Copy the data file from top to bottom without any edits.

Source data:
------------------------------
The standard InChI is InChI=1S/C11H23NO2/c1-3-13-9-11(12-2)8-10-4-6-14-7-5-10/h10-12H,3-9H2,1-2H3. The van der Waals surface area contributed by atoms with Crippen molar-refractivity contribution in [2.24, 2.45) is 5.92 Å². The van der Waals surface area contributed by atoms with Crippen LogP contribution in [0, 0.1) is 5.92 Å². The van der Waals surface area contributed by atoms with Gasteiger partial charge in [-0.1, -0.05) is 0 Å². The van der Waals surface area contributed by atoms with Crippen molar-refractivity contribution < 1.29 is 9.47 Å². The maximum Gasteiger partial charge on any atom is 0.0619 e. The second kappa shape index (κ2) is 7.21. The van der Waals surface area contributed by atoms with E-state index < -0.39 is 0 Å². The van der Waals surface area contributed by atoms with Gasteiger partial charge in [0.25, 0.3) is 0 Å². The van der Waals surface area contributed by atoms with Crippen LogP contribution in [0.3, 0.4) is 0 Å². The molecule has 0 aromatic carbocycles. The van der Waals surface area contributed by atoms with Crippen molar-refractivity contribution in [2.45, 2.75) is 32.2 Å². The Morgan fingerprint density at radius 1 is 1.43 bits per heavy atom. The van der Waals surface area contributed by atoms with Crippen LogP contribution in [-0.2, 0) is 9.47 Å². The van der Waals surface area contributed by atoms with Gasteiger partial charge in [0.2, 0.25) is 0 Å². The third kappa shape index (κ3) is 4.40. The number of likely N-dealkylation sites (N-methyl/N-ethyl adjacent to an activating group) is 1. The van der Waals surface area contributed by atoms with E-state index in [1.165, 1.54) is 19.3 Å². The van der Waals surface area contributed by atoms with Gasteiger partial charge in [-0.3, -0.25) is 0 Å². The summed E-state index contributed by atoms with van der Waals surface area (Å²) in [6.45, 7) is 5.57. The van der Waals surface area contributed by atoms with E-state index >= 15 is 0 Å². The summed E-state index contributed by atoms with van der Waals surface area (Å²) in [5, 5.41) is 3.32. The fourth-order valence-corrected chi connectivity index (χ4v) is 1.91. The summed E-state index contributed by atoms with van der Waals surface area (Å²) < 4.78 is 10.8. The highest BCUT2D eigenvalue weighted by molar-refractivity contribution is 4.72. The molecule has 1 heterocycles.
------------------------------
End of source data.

The standard InChI is InChI=1S/C11H23NO2/c1-3-13-9-11(12-2)8-10-4-6-14-7-5-10/h10-12H,3-9H2,1-2H3. The van der Waals surface area contributed by atoms with Crippen molar-refractivity contribution in [2.24, 2.45) is 5.92 Å². The van der Waals surface area contributed by atoms with Crippen LogP contribution in [0, 0.1) is 5.92 Å². The van der Waals surface area contributed by atoms with Gasteiger partial charge in [-0.1, -0.05) is 0 Å². The van der Waals surface area contributed by atoms with Crippen molar-refractivity contribution < 1.29 is 9.47 Å². The maximum Gasteiger partial charge on any atom is 0.0619 e. The second kappa shape index (κ2) is 7.21. The van der Waals surface area contributed by atoms with E-state index < -0.39 is 0 Å². The van der Waals surface area contributed by atoms with Gasteiger partial charge in [0.25, 0.3) is 0 Å². The van der Waals surface area contributed by atoms with Crippen LogP contribution in [0.3, 0.4) is 0 Å². The molecule has 0 aromatic carbocycles. The van der Waals surface area contributed by atoms with Crippen molar-refractivity contribution in [2.45, 2.75) is 32.2 Å². The Morgan fingerprint density at radius 1 is 1.43 bits per heavy atom. The van der Waals surface area contributed by atoms with Crippen LogP contribution in [-0.2, 0) is 9.47 Å². The van der Waals surface area contributed by atoms with Gasteiger partial charge in [0.2, 0.25) is 0 Å². The third kappa shape index (κ3) is 4.40. The number of likely N-dealkylation sites (N-methyl/N-ethyl adjacent to an activating group) is 1. The van der Waals surface area contributed by atoms with E-state index in [1.165, 1.54) is 19.3 Å². The van der Waals surface area contributed by atoms with Gasteiger partial charge in [-0.3, -0.25) is 0 Å². The summed E-state index contributed by atoms with van der Waals surface area (Å²) in [6.45, 7) is 5.57. The van der Waals surface area contributed by atoms with E-state index >= 15 is 0 Å². The summed E-state index contributed by atoms with van der Waals surface area (Å²) in [5, 5.41) is 3.32. The fourth-order valence-corrected chi connectivity index (χ4v) is 1.91. The summed E-state index contributed by atoms with van der Waals surface area (Å²) < 4.78 is 10.8. The highest BCUT2D eigenvalue weighted by molar-refractivity contribution is 4.72. The molecule has 1 heterocycles.